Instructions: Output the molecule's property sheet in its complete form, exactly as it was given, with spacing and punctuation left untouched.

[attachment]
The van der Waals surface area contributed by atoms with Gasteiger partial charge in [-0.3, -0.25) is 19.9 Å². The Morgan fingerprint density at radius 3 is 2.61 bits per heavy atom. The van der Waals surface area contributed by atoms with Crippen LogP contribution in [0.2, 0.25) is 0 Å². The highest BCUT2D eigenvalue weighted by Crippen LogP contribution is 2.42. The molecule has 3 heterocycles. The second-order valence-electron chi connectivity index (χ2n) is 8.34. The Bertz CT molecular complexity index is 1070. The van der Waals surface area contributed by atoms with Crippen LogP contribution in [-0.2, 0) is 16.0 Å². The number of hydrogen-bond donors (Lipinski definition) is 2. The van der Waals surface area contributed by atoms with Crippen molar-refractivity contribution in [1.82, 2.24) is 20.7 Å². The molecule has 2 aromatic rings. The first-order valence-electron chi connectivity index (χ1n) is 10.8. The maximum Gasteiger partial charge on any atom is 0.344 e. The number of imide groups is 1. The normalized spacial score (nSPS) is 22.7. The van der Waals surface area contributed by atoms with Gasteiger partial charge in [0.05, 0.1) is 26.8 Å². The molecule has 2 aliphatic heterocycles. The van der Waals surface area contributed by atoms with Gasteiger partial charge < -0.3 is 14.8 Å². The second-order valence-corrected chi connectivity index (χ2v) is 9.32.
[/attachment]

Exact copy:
The van der Waals surface area contributed by atoms with Gasteiger partial charge in [-0.3, -0.25) is 19.9 Å². The Morgan fingerprint density at radius 3 is 2.61 bits per heavy atom. The van der Waals surface area contributed by atoms with Crippen LogP contribution in [0.2, 0.25) is 0 Å². The highest BCUT2D eigenvalue weighted by Crippen LogP contribution is 2.42. The molecule has 3 heterocycles. The second-order valence-electron chi connectivity index (χ2n) is 8.34. The Bertz CT molecular complexity index is 1070. The van der Waals surface area contributed by atoms with Crippen LogP contribution in [-0.2, 0) is 16.0 Å². The number of hydrogen-bond donors (Lipinski definition) is 2. The van der Waals surface area contributed by atoms with Crippen molar-refractivity contribution in [1.82, 2.24) is 20.7 Å². The molecule has 2 aromatic rings. The first-order valence-electron chi connectivity index (χ1n) is 10.8. The maximum Gasteiger partial charge on any atom is 0.344 e. The number of imide groups is 1. The normalized spacial score (nSPS) is 22.7. The van der Waals surface area contributed by atoms with Gasteiger partial charge in [0.05, 0.1) is 26.8 Å². The molecule has 2 aliphatic heterocycles. The van der Waals surface area contributed by atoms with Gasteiger partial charge < -0.3 is 14.8 Å². The second-order valence-corrected chi connectivity index (χ2v) is 9.32.